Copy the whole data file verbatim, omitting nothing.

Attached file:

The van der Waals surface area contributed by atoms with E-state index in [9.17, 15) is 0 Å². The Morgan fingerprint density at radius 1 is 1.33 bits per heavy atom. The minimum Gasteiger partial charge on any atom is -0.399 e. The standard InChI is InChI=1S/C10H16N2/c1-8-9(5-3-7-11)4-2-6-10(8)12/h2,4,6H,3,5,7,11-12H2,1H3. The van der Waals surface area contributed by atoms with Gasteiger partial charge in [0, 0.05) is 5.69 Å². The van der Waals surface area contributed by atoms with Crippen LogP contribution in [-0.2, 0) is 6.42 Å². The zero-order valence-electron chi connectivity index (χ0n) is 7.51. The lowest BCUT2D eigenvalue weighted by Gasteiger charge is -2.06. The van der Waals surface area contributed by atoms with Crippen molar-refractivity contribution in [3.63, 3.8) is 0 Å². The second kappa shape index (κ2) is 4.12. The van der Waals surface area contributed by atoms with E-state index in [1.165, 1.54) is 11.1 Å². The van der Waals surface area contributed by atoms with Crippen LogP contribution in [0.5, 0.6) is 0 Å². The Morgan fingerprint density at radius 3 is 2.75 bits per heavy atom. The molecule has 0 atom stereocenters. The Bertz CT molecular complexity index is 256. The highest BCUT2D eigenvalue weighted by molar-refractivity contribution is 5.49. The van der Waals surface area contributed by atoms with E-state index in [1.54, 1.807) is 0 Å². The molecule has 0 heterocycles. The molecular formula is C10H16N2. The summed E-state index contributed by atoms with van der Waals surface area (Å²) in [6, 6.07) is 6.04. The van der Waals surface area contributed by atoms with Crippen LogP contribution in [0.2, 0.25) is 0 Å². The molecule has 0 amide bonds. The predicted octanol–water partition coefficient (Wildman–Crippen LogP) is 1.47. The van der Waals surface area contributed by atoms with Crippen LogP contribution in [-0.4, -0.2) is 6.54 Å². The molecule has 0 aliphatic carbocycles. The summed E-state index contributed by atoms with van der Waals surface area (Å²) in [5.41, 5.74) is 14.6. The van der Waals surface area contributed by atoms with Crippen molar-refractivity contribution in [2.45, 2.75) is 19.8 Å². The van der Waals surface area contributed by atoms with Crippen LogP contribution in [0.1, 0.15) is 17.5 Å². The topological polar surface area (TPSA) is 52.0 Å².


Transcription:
The van der Waals surface area contributed by atoms with E-state index in [9.17, 15) is 0 Å². The Morgan fingerprint density at radius 1 is 1.33 bits per heavy atom. The minimum Gasteiger partial charge on any atom is -0.399 e. The standard InChI is InChI=1S/C10H16N2/c1-8-9(5-3-7-11)4-2-6-10(8)12/h2,4,6H,3,5,7,11-12H2,1H3. The van der Waals surface area contributed by atoms with Gasteiger partial charge in [0, 0.05) is 5.69 Å². The van der Waals surface area contributed by atoms with Crippen LogP contribution in [-0.2, 0) is 6.42 Å². The zero-order valence-electron chi connectivity index (χ0n) is 7.51. The lowest BCUT2D eigenvalue weighted by Gasteiger charge is -2.06. The van der Waals surface area contributed by atoms with Crippen molar-refractivity contribution in [3.63, 3.8) is 0 Å². The second kappa shape index (κ2) is 4.12. The van der Waals surface area contributed by atoms with E-state index in [1.165, 1.54) is 11.1 Å². The van der Waals surface area contributed by atoms with Crippen LogP contribution in [0.5, 0.6) is 0 Å². The Morgan fingerprint density at radius 3 is 2.75 bits per heavy atom. The molecule has 0 atom stereocenters. The Bertz CT molecular complexity index is 256. The highest BCUT2D eigenvalue weighted by molar-refractivity contribution is 5.49. The van der Waals surface area contributed by atoms with E-state index in [1.54, 1.807) is 0 Å². The molecule has 0 heterocycles. The molecular formula is C10H16N2. The summed E-state index contributed by atoms with van der Waals surface area (Å²) in [6, 6.07) is 6.04. The van der Waals surface area contributed by atoms with Crippen LogP contribution in [0.2, 0.25) is 0 Å². The molecule has 0 amide bonds. The predicted octanol–water partition coefficient (Wildman–Crippen LogP) is 1.47. The van der Waals surface area contributed by atoms with Crippen LogP contribution in [-0.4, -0.2) is 6.54 Å². The molecule has 0 aliphatic carbocycles. The summed E-state index contributed by atoms with van der Waals surface area (Å²) in [5.41, 5.74) is 14.6. The van der Waals surface area contributed by atoms with Crippen molar-refractivity contribution in [2.45, 2.75) is 19.8 Å². The van der Waals surface area contributed by atoms with Crippen LogP contribution in [0.1, 0.15) is 17.5 Å². The topological polar surface area (TPSA) is 52.0 Å².